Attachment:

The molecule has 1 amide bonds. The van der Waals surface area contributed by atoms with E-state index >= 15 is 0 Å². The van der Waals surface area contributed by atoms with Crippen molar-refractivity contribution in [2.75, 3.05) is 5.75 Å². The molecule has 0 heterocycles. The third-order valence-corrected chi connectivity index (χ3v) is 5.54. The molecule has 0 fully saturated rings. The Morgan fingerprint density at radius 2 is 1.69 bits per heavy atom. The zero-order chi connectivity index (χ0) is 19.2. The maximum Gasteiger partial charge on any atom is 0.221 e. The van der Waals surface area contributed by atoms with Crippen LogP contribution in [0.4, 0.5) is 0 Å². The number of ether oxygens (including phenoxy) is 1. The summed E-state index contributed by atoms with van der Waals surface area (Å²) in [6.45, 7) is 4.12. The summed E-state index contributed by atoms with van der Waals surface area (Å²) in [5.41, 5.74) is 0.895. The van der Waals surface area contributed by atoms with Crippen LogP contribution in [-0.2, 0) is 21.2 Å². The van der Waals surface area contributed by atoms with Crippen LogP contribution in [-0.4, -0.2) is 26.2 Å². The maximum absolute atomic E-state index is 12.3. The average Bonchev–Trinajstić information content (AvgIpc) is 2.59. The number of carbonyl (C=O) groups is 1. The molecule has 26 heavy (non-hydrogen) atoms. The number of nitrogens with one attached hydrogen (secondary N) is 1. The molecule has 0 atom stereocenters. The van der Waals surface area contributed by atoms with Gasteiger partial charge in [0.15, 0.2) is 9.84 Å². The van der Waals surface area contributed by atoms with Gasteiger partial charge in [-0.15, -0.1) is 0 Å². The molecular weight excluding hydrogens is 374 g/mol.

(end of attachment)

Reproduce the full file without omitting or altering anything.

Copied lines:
The molecule has 1 amide bonds. The van der Waals surface area contributed by atoms with E-state index >= 15 is 0 Å². The van der Waals surface area contributed by atoms with Crippen molar-refractivity contribution in [2.75, 3.05) is 5.75 Å². The molecule has 0 heterocycles. The third-order valence-corrected chi connectivity index (χ3v) is 5.54. The molecule has 0 fully saturated rings. The Morgan fingerprint density at radius 2 is 1.69 bits per heavy atom. The zero-order chi connectivity index (χ0) is 19.2. The maximum Gasteiger partial charge on any atom is 0.221 e. The van der Waals surface area contributed by atoms with Crippen LogP contribution in [0.4, 0.5) is 0 Å². The number of ether oxygens (including phenoxy) is 1. The summed E-state index contributed by atoms with van der Waals surface area (Å²) in [6.45, 7) is 4.12. The summed E-state index contributed by atoms with van der Waals surface area (Å²) in [5.41, 5.74) is 0.895. The van der Waals surface area contributed by atoms with Crippen LogP contribution in [-0.2, 0) is 21.2 Å². The van der Waals surface area contributed by atoms with Crippen LogP contribution in [-0.4, -0.2) is 26.2 Å². The maximum absolute atomic E-state index is 12.3. The average Bonchev–Trinajstić information content (AvgIpc) is 2.59. The number of carbonyl (C=O) groups is 1. The molecule has 26 heavy (non-hydrogen) atoms. The number of nitrogens with one attached hydrogen (secondary N) is 1. The molecule has 0 atom stereocenters. The van der Waals surface area contributed by atoms with Gasteiger partial charge in [0.15, 0.2) is 9.84 Å². The van der Waals surface area contributed by atoms with Gasteiger partial charge in [-0.15, -0.1) is 0 Å². The molecular weight excluding hydrogens is 374 g/mol.